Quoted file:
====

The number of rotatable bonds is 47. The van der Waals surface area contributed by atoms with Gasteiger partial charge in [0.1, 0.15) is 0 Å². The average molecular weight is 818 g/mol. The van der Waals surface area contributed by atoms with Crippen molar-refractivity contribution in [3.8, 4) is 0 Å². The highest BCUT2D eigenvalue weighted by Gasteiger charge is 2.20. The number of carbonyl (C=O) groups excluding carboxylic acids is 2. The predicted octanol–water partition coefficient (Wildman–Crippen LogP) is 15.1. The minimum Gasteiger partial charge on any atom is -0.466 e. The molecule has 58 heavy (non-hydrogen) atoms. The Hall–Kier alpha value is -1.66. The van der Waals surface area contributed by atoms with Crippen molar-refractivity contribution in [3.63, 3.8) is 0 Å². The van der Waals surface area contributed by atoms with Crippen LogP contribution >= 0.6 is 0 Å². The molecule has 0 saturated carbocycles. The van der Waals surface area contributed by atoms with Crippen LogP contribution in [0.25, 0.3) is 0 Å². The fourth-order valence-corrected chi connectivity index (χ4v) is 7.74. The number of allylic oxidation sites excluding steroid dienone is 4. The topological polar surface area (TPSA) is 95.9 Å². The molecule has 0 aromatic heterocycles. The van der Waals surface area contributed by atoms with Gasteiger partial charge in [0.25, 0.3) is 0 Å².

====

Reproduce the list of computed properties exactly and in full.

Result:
The number of rotatable bonds is 47. The van der Waals surface area contributed by atoms with Gasteiger partial charge in [0.1, 0.15) is 0 Å². The average molecular weight is 818 g/mol. The van der Waals surface area contributed by atoms with Crippen molar-refractivity contribution in [3.8, 4) is 0 Å². The highest BCUT2D eigenvalue weighted by Gasteiger charge is 2.20. The number of carbonyl (C=O) groups excluding carboxylic acids is 2. The predicted octanol–water partition coefficient (Wildman–Crippen LogP) is 15.1. The minimum Gasteiger partial charge on any atom is -0.466 e. The molecule has 58 heavy (non-hydrogen) atoms. The Hall–Kier alpha value is -1.66. The van der Waals surface area contributed by atoms with Crippen molar-refractivity contribution in [3.63, 3.8) is 0 Å². The van der Waals surface area contributed by atoms with Crippen LogP contribution >= 0.6 is 0 Å². The molecule has 0 saturated carbocycles. The van der Waals surface area contributed by atoms with Crippen LogP contribution in [0.25, 0.3) is 0 Å². The fourth-order valence-corrected chi connectivity index (χ4v) is 7.74. The number of allylic oxidation sites excluding steroid dienone is 4. The topological polar surface area (TPSA) is 95.9 Å². The molecule has 0 aromatic heterocycles. The van der Waals surface area contributed by atoms with Gasteiger partial charge in [0.25, 0.3) is 0 Å².